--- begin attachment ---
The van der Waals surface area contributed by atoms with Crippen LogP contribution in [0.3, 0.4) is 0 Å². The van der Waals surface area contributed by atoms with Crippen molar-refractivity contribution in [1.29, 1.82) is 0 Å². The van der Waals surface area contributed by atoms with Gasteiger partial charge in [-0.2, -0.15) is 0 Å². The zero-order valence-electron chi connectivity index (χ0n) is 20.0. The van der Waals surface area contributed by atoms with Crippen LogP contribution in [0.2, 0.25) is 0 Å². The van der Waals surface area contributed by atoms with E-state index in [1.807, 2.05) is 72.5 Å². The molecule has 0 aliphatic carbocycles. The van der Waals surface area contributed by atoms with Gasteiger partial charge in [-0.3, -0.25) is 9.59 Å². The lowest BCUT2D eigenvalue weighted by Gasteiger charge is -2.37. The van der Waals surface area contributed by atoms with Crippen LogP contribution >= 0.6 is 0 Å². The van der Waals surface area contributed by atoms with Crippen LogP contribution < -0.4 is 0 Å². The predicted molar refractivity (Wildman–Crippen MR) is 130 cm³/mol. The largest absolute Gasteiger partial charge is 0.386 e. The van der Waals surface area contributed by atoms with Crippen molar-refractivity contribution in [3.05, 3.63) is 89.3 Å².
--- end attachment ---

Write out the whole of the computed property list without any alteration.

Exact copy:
The van der Waals surface area contributed by atoms with Crippen LogP contribution in [0.3, 0.4) is 0 Å². The van der Waals surface area contributed by atoms with Crippen molar-refractivity contribution in [1.29, 1.82) is 0 Å². The van der Waals surface area contributed by atoms with Gasteiger partial charge in [-0.2, -0.15) is 0 Å². The zero-order valence-electron chi connectivity index (χ0n) is 20.0. The van der Waals surface area contributed by atoms with Crippen LogP contribution in [0.2, 0.25) is 0 Å². The van der Waals surface area contributed by atoms with E-state index in [1.807, 2.05) is 72.5 Å². The molecule has 0 aliphatic carbocycles. The van der Waals surface area contributed by atoms with Gasteiger partial charge in [-0.3, -0.25) is 9.59 Å². The lowest BCUT2D eigenvalue weighted by Gasteiger charge is -2.37. The van der Waals surface area contributed by atoms with Crippen LogP contribution >= 0.6 is 0 Å². The van der Waals surface area contributed by atoms with Crippen LogP contribution < -0.4 is 0 Å². The predicted molar refractivity (Wildman–Crippen MR) is 130 cm³/mol. The largest absolute Gasteiger partial charge is 0.386 e. The van der Waals surface area contributed by atoms with Crippen molar-refractivity contribution in [3.05, 3.63) is 89.3 Å².